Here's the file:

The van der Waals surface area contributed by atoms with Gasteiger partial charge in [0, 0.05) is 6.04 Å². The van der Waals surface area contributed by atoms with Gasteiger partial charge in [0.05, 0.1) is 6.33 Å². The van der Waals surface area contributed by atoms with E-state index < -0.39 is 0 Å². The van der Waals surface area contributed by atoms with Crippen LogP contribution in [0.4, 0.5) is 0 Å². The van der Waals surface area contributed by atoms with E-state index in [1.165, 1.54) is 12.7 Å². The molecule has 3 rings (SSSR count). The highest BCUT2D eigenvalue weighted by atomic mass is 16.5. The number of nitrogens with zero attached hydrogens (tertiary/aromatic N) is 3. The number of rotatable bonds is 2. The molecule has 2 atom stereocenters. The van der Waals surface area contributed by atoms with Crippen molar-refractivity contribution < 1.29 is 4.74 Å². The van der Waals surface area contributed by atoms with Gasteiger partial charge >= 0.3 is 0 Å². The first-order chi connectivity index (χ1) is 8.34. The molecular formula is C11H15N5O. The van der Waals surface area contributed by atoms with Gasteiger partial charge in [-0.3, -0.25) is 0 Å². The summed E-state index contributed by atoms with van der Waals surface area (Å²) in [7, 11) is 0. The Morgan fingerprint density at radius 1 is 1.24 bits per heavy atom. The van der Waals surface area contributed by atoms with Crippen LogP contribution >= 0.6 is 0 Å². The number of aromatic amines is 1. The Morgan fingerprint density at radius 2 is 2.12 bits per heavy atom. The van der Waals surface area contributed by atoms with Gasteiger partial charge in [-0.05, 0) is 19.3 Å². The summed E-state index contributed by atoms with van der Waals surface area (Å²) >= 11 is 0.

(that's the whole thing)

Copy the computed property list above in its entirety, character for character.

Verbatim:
The van der Waals surface area contributed by atoms with Gasteiger partial charge in [0, 0.05) is 6.04 Å². The van der Waals surface area contributed by atoms with Gasteiger partial charge in [0.05, 0.1) is 6.33 Å². The van der Waals surface area contributed by atoms with E-state index < -0.39 is 0 Å². The van der Waals surface area contributed by atoms with Crippen LogP contribution in [0.4, 0.5) is 0 Å². The van der Waals surface area contributed by atoms with E-state index in [1.165, 1.54) is 12.7 Å². The molecule has 3 rings (SSSR count). The highest BCUT2D eigenvalue weighted by atomic mass is 16.5. The number of nitrogens with zero attached hydrogens (tertiary/aromatic N) is 3. The number of rotatable bonds is 2. The molecule has 2 atom stereocenters. The van der Waals surface area contributed by atoms with Crippen molar-refractivity contribution < 1.29 is 4.74 Å². The van der Waals surface area contributed by atoms with Gasteiger partial charge >= 0.3 is 0 Å². The first-order chi connectivity index (χ1) is 8.34. The molecular formula is C11H15N5O. The van der Waals surface area contributed by atoms with Gasteiger partial charge in [-0.3, -0.25) is 0 Å². The summed E-state index contributed by atoms with van der Waals surface area (Å²) in [7, 11) is 0. The Morgan fingerprint density at radius 1 is 1.24 bits per heavy atom. The van der Waals surface area contributed by atoms with Crippen LogP contribution >= 0.6 is 0 Å². The number of aromatic amines is 1. The Morgan fingerprint density at radius 2 is 2.12 bits per heavy atom. The van der Waals surface area contributed by atoms with Gasteiger partial charge in [-0.05, 0) is 19.3 Å². The summed E-state index contributed by atoms with van der Waals surface area (Å²) >= 11 is 0.